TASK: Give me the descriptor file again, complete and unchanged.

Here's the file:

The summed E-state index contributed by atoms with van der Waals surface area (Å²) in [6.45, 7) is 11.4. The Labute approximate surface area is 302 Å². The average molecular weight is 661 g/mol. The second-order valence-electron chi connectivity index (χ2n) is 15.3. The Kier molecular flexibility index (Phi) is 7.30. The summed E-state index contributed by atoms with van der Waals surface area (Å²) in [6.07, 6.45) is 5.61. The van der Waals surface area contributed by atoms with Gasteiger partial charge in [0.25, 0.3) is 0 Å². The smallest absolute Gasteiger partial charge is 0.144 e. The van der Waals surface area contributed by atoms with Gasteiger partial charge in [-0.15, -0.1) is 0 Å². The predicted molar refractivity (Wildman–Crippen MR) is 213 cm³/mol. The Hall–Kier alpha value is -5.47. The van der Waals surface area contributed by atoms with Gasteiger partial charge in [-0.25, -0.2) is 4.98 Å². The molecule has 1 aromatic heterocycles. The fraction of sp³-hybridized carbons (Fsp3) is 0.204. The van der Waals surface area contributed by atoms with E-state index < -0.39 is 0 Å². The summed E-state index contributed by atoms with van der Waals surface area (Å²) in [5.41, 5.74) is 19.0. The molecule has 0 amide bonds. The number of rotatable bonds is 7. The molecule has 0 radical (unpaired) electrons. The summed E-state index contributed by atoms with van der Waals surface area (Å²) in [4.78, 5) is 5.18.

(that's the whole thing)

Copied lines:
The summed E-state index contributed by atoms with van der Waals surface area (Å²) in [6.45, 7) is 11.4. The Labute approximate surface area is 302 Å². The average molecular weight is 661 g/mol. The second-order valence-electron chi connectivity index (χ2n) is 15.3. The Kier molecular flexibility index (Phi) is 7.30. The summed E-state index contributed by atoms with van der Waals surface area (Å²) in [6.07, 6.45) is 5.61. The van der Waals surface area contributed by atoms with Gasteiger partial charge in [0.25, 0.3) is 0 Å². The smallest absolute Gasteiger partial charge is 0.144 e. The van der Waals surface area contributed by atoms with Gasteiger partial charge in [-0.15, -0.1) is 0 Å². The predicted molar refractivity (Wildman–Crippen MR) is 213 cm³/mol. The Hall–Kier alpha value is -5.47. The van der Waals surface area contributed by atoms with Gasteiger partial charge in [-0.25, -0.2) is 4.98 Å². The molecule has 1 aromatic heterocycles. The fraction of sp³-hybridized carbons (Fsp3) is 0.204. The van der Waals surface area contributed by atoms with E-state index < -0.39 is 0 Å². The summed E-state index contributed by atoms with van der Waals surface area (Å²) in [5.41, 5.74) is 19.0. The molecule has 0 amide bonds. The number of rotatable bonds is 7. The molecule has 0 radical (unpaired) electrons. The summed E-state index contributed by atoms with van der Waals surface area (Å²) in [4.78, 5) is 5.18.